Boogie with the Hook, 1992

JohnLeeHookerAn important blurb in The Red Devils’ bio is the band’s opening slot for blues legend John Lee Hooker. That phrase — “opened for John Lee Hooker” — is Blues Credibility in Five Words or Fewer.

As far as can find, the Devils opened for the Hook one time, on Feb. 20, 1992, in Los Angeles.

This is a review of that show, courtesy of the Daily News of Los Angeles.

By Fred Shuster, Daily News Critic
Feb. 22, 1992

Judging by the amount of money changing hands outside the Variety Theatre on Thursday for tickets to the sold-out John Lee Hooker concert, you would think the latest post-punk sensation from Seattle was giving a recital.

Inside, though, it was business as usual for Hooker, who at 74 is the last of the great Delta bluesmen. Sitting center stage, face shadowed by a wide-brim hat, Hooker pounded out the one-chord boogie riffs that have been approximated by three generations of blues-rockers, from Humble Pie to Robert Cray.

Probably the most-recorded blues artist of all time, the singer-guitarist has gotten plenty of mileage out of a relatively slight musical structure. With little variation besides tempo, it’s often difficult to tell the songs apart. His album title “Endless Boogie” was apt.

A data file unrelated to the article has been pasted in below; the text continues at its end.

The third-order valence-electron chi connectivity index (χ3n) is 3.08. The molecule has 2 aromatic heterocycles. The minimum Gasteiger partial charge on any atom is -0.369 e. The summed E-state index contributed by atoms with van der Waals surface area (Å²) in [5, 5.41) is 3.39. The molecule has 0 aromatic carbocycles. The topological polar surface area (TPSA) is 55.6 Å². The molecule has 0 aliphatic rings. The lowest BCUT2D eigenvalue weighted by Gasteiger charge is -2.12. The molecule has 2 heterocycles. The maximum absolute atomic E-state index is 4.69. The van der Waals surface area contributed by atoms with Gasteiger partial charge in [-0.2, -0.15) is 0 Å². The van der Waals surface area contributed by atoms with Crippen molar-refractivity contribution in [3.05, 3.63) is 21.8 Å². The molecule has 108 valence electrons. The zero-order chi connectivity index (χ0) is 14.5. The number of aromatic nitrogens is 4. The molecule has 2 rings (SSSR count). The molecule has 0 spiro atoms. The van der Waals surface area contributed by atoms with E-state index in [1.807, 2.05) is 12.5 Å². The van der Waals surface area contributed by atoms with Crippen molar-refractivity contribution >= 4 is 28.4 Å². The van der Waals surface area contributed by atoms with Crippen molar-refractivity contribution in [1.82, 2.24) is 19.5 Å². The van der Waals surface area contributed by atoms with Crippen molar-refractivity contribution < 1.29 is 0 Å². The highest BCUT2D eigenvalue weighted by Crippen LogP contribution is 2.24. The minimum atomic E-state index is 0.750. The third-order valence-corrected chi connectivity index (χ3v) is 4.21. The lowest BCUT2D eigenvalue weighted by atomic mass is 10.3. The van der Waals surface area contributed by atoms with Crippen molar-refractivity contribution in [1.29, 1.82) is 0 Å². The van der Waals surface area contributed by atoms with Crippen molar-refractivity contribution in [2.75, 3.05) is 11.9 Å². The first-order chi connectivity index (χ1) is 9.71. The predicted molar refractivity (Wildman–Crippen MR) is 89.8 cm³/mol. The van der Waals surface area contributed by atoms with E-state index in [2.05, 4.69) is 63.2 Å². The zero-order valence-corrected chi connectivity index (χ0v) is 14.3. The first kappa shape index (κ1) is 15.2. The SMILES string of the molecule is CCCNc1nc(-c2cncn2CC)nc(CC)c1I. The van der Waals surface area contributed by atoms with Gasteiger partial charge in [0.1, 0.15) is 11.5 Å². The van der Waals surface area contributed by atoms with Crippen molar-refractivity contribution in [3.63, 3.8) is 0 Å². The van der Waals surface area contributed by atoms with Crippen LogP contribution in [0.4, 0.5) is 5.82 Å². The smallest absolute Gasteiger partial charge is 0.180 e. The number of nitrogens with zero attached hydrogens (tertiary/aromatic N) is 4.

For anyone who has had little exposure to authentic blues performers, the Hooker show must have been nothing short of a revelation. When Hooker sings ”Cold Chills All Over Me” or “Crawling King Snake Blues,” it’s clear this is no re-creation. One thing about blues is, you can always tell when it’s rooted in the performer’s experience. Hooker sings from the heart.

The best moments came when Hooker brought his mediocre seven-piece backup band down to a whisper. Then, Hooker would hum, repeat words and phrases and generally get back to the country roots of his sound.

In this part of the show, it became clear that Van Morrison picked up some of his phrasing from Hooker. In fact, the two singers perform a superb duet on Hooker’s Grammy-nominated new album, “Mr. Lucky.”

The recent death of Willie Dixon must have reminded rock fans that the great blues masters won’t be around forever, because the Variety quickly sold out. Ironically, Hooker couldn’t have packed an ice-cream parlor in this town two years ago.

On Thursday, scene-makers like Jackson Browne, Daryl Hannah, Bruce Willis, assorted USC students and the “90210” crowd mingled in the lobby.

Opening the show were the Red Devils, a fine house-rocking blues band led by a Paul Butterfield-style harmonica player. This was roadhouse blues at its best.

Published by J.J.

Drums and barbecue ribs. Blues music.

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